It’s just that I could have done more.

 

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In between the finished novel/novellas, I sliced and diced an old project, trying to make it work better, and began two other stories, only to stall out every time.

That’s a lot of crap, lemme check Facebook to see if I can shake something loose.

Those stories I fizzled out on? One is almost 200 pages long, and the other is just over 100 pages. (That’s double spaced, 12-font TNR, ~ 300 words a page.) The old project I fiddled with is even longer. My point is, I’ve invested a fair amount of time, creativity, and emotion into each of these and I don’t want to see all that energy go to waste.

Any time you’re doing something creative, false starts are part of the game. I’ll get an idea, slap it down on the page, and see what comes of it. I’ve got several of those; two or three thousand words sketching out a main character along with some bullet points regarding the plot, the kind of thing I can throw together in an afternoon, then set aside to see if anything roots.

But you figure if – at best – I write 5000 words a week, it probably took me 3 months to get to 200 pages. That’s too much for me to toss aside, and while I’m one of those writers who loves the process of editing, I can’t fix what isn’t on the page.

So now you know a couple of my dirty secrets. I give up too easily and then whine about it.

Oh, and to complicate matters, I’m doing Camp NaNo this month, the abbreviated spring version of NaNoWriMo – National Novel Writing Month. I committed to writing 20,000 words in the month of April. I’m at 17,600 words with three days left, which means I need to get one of these projects moving again.

 

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Basically I made this post in the hopes I’d find a way out of this pickle.  I did a google search for “how to get unstuck fiction writing”, and in the interest of helping others in the same situation, I want to share some of what I learned.

The author of an article on The Center for Fiction website said her blocks usually come from not knowing the characters well enough. She recommended doing some free writing from the main character’s point of view, asking them why they’re so pissed off. (That’s not as crazy as it might sound. Jump HERE for the full post.)

An article on the website thinkitcreative.com also recommended focusing on the characters to move the plot forward. The author here suggested working on the backstory to get insights into what could happen next. One of their ideas involved going to an online dating site to get a list of questions for the characters to answer, which kind of cracks me up, but just might work. (Jump HERE for the complete post.)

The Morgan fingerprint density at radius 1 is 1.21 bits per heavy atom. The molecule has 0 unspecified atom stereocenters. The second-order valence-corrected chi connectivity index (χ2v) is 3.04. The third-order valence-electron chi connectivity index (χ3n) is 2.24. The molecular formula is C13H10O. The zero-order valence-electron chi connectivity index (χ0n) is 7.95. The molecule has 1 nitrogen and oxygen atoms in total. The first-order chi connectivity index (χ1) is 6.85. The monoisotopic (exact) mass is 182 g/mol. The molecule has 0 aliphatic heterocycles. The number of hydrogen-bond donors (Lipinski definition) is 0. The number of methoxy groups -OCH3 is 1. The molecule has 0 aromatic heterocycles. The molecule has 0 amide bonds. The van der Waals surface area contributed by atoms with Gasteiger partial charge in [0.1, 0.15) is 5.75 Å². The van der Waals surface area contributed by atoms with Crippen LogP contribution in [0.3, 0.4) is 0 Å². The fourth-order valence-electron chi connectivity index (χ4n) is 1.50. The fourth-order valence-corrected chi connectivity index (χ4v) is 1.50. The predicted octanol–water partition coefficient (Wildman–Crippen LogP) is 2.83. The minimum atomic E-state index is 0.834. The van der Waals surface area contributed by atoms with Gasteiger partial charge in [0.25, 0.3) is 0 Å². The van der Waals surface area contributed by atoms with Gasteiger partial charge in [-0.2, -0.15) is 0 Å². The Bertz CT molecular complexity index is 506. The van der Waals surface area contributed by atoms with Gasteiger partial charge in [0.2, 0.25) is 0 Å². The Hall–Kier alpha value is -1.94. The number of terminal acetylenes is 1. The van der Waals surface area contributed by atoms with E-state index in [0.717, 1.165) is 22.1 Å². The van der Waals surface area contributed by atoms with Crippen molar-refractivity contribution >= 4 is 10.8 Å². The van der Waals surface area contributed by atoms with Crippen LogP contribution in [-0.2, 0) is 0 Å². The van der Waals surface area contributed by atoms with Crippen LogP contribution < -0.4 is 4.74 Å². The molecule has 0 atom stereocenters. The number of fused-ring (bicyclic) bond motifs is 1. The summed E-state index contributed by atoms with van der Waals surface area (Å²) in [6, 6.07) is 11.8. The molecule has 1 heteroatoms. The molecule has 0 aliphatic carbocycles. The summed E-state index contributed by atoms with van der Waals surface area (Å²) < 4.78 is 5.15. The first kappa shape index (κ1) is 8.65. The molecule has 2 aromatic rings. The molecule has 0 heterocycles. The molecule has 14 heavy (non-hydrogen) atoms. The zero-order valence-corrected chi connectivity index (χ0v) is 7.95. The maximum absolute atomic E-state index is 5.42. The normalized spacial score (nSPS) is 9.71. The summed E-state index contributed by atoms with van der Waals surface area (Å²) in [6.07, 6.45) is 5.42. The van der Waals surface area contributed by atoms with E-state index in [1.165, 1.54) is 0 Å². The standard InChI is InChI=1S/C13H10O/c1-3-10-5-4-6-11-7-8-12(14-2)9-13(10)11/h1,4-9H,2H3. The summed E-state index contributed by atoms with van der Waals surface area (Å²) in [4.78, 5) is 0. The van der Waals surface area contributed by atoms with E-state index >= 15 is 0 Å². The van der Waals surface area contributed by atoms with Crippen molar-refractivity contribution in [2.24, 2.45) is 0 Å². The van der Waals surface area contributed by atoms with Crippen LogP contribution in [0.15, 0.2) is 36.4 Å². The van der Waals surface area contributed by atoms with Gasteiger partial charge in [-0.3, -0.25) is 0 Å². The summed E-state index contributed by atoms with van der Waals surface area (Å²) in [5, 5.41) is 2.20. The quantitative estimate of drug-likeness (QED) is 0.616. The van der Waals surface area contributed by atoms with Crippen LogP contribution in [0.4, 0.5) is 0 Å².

I also liked an article on the Writers Digest website, because it recommended brainstorming “what could happen next”, then choosing the option the reader is least likely to expect. The article’s second bullet point was even more succinct:

Kill someone.

Heh. Yeah. That’d definitely shake things up.

Finally, they suggested meditation, to let your mind go quiet and see what ideas wander in.  “Stillness is the native language of creativity, yet it’s astonishing how we try to avoid silence.” (Jump HERE for the full article.)

So yeah, maybe I’m not really stuck. Maybe I’m just giving my ideas more time to blossom.

Or maybe I should spend less time on Facebook, and more time exploring. I’m going to go walk the dogs and see what I can come up with. If you’ve got ideas for how to move through a block, share them in the comments. Would love to learn from you!

 

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My Muse: New Orleans

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Last week we had an adventure. (“We” meaning me and the family.) We spent the week in New Orleans, and I’ll tell you what, I love that city. I love the history. I love the people. I love that there are so many layers and nooks and crannies and things to play with – especially when it comes to writing.

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Urn at Lafayette No. 1

Plot bunnies are easy, you know? I pretty regularly stumble over ideas that could make a decent story. Some you’ll get to read, but most never get off the dream list. The tricky part is figuring out the right setting, the one place that’ll make the story pop.

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Paddle wheeler on the Mighty Mississippi

I have to really know a place before I can write about it. (Ask me how much fun I had writing the swamp scenes in Bonfire since I’ve never spent any time in a swamp. Or maybe ask Irene how much fun she had *correcting* my misapprehensions in those scenes. There are no hills, or rocks, apparently.) I have to be able to capture the truth of a place, or some facet of that truth, to make the story believable. To do that, I tend to set my stories in one of three cities: Seattle, Los Angeles, or New Orleans.

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This house in the Garden District inspired Thaddeus Dupont’s First St. house.

Seattle’s a no-brainer because I’ve lived here for most of my life. Maybe because of that, I take the romance of the place for granted. That said, I have an upcoming super-secret project that’s set here. (More about that later!)

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Ready for a parade on St. Charles Avenue last week!

I choose Los Angles for stories because, like New Orleans, it has all kinds of angles I can work with. I don’t think anyone could capture all of L.A. in a single sentence, or even a single book. Because of that, it’s unfortunately possible to set a story there and turn it into Anytown, Anywhere, USA. It’s just so much better if you drop in a few details to bring the place alive.